Larco Investments wants to build a 159-room, two pavilion addition at the rear of the Fairmont Chateau Laurier. (Photo courtesy: Larco Investments)

After years of controversy and several proposed designs, a city of Ottawa committee has given the green light to a new expansion at the Fairmont Chateau Laurier.

The planning committee voted 7-2 to recommend council approve the design changes to the expansion at the back of the iconic hotel and issue a heritage permit. Councillors Riley Brockington and Jeff Leiper voted against the plan. The committee also voted 9-1 in support of the site plan for the hotel addition.

Larco Investments, the hotel’s owner, filed a new application with the city in November for a 159-room, two-pavilion addition at the back of the hotel on Rideau Street.

According to the application, the 11,846-square-metre addition includes two pavilions - one a 10-storey tower, the other 11 storeys tall, extending from the east and west arms of the original hotel and connected by a transparent two-storey connector. There would be 159 long-term suites, 301 parking spaces in a five level underground garage, space for meetings and special events and a landscaped courtyard.

Architect Barry Padolsky, a member of the city's built-heritage subcommittee, told a special meeting of the subcommittee Friday morning that he gives the proposed design a C-grade.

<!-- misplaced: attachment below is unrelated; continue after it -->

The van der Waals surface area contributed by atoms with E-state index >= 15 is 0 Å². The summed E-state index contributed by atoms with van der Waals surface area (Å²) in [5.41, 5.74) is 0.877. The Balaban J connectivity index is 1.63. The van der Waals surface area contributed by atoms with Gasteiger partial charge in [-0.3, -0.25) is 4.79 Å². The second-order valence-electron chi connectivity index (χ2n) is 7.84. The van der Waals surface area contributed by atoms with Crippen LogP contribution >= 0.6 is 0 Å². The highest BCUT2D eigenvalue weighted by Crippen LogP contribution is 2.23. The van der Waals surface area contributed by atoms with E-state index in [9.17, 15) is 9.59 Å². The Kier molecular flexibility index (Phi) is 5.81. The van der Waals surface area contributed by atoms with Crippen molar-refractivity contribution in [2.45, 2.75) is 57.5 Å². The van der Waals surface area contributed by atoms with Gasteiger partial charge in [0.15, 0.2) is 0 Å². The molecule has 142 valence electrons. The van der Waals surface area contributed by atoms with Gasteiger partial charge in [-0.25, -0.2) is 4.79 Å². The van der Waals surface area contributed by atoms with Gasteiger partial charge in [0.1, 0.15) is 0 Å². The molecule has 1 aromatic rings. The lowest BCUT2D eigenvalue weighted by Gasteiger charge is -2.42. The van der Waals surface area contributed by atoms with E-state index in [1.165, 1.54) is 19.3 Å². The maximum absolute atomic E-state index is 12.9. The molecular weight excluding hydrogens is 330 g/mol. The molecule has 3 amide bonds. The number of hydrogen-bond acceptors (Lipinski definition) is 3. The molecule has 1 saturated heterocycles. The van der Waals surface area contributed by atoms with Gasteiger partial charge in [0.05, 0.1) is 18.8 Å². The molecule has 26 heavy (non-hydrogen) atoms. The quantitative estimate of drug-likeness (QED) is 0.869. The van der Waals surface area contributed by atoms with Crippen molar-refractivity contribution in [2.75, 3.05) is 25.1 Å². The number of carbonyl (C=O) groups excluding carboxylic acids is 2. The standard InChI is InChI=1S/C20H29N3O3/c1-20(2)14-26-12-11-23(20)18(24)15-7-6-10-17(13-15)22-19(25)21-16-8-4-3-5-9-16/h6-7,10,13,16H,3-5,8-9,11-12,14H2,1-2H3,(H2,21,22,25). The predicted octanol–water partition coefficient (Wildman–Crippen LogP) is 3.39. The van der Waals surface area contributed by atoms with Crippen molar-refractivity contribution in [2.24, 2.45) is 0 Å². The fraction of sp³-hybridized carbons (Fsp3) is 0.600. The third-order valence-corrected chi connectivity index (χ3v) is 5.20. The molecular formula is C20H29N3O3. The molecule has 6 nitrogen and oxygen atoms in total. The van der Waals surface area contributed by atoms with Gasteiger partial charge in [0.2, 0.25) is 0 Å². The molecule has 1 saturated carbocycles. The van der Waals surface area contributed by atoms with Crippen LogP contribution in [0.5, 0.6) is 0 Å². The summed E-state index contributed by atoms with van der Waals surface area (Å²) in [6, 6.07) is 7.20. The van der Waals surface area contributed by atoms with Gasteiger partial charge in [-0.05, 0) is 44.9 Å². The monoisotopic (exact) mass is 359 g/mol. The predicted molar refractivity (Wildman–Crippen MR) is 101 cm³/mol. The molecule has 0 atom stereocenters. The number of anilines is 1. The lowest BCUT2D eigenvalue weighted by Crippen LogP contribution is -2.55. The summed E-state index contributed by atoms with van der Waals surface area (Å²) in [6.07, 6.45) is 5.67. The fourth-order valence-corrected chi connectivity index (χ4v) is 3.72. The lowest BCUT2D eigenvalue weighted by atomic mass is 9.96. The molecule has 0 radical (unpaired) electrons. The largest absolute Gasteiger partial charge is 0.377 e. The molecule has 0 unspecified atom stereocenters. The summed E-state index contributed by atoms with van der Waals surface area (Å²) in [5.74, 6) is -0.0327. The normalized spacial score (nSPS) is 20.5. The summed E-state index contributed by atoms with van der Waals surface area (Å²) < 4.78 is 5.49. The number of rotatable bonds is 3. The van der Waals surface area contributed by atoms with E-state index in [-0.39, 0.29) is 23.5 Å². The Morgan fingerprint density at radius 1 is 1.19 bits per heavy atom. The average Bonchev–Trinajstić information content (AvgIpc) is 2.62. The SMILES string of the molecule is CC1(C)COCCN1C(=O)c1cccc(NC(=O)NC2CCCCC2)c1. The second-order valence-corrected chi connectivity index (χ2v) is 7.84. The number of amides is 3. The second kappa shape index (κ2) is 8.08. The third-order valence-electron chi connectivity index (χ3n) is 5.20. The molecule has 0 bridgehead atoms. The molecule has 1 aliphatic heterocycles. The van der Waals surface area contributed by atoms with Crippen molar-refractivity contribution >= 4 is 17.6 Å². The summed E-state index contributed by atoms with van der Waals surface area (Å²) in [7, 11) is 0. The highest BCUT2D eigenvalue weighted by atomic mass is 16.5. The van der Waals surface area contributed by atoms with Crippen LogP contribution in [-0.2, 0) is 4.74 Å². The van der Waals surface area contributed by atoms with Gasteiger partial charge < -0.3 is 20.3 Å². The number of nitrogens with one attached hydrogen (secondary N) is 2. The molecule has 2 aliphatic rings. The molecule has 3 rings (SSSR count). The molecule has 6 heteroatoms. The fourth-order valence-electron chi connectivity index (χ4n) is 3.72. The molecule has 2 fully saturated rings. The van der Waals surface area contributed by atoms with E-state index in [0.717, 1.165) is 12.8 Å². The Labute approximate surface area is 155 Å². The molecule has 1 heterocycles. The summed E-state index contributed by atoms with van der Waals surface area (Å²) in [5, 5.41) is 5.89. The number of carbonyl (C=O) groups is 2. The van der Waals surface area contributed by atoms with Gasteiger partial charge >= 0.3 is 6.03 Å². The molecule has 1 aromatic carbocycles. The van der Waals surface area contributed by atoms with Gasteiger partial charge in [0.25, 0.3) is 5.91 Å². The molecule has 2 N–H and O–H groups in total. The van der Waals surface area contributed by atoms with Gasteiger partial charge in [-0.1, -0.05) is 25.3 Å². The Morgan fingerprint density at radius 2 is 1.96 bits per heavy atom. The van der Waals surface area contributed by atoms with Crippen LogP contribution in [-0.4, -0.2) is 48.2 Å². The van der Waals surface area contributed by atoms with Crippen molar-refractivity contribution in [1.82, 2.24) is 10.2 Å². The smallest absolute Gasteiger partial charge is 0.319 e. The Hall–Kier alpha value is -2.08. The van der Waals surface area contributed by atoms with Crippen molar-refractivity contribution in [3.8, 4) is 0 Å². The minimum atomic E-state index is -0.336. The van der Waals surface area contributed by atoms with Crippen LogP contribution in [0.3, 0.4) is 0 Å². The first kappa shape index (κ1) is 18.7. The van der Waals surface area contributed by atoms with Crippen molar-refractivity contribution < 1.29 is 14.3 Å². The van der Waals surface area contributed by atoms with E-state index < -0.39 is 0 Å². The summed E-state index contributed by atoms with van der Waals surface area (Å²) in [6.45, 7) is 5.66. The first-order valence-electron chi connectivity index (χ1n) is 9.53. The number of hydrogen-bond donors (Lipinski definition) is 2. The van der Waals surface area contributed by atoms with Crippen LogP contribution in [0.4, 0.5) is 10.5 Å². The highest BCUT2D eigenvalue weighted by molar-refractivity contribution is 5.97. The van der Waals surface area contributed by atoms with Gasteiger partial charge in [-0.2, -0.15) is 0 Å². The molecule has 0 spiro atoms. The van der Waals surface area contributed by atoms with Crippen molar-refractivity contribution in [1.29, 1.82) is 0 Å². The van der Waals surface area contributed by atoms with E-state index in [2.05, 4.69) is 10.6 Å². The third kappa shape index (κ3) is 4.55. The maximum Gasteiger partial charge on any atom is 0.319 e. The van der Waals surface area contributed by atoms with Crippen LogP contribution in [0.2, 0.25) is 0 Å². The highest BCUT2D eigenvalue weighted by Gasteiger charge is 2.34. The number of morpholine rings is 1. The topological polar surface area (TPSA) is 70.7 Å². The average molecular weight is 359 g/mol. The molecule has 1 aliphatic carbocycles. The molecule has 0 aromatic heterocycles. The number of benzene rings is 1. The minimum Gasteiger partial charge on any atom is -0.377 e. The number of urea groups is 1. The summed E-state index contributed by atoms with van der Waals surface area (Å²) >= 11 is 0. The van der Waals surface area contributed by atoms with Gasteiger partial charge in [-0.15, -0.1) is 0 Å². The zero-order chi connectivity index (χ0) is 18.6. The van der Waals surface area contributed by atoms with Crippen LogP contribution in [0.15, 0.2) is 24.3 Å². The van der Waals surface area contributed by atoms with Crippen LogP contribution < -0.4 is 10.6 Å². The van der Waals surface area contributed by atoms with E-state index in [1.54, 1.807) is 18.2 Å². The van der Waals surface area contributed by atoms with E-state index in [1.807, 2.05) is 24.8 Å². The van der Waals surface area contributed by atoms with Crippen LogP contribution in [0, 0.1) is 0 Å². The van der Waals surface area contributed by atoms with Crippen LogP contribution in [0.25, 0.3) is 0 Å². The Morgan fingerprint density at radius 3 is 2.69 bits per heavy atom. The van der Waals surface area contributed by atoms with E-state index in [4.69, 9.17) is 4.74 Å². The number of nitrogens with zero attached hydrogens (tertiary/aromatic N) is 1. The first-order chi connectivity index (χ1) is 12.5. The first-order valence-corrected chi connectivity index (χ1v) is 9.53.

"In my view, the proposed design that is in front of the built heritage sub-committee today is not a great piece of architecture, and it is not one that will be a destination for tourists when they decide to travel again," said Padolsky, who voted in favour of the proposed design during the built-heritage subcommittee meeting. "It's not going to be an internationally acclaimed destination, a must-see."

Coun. Brockington said he could not vote in favour of the design.

"My frustration living in our great city is that we accept a C grade – that's okay. A C grade, it’s a pass – we're okay with that. Outside the parliamentary precinct in this city, having worked at Tunney's Pasture which is an architectural abyss – ugly," he said.

"Why do we accept this? Having sat on planning for six years and looking at the designs of the various developments that have come to us, never been impressed. I can probably count on one finger, or one hand, when the architectural quality of what we were looking at was impressive.

“People have the right not to be happy with what is being proposed for the Chateau Laurier expansion, I'm not."

Larco Investments unveiled new designs for the hotel expansion in August, 11 months after the city's committee of adjustment rejected part of the design of the new addition.

The proposed addition replaces the parking garage of the Chateau Laurier, bordering Major's Hill Park.

Heritage Ottawa, which has been opposed to the expansion, has said the proposed new addition is "more compatible with the hotel's composition and irregular silhouette."  

Council will now vote on the design changes to the expansion plan and whether to issue a heritage permit for the project. The National Capital Commission will also review the application.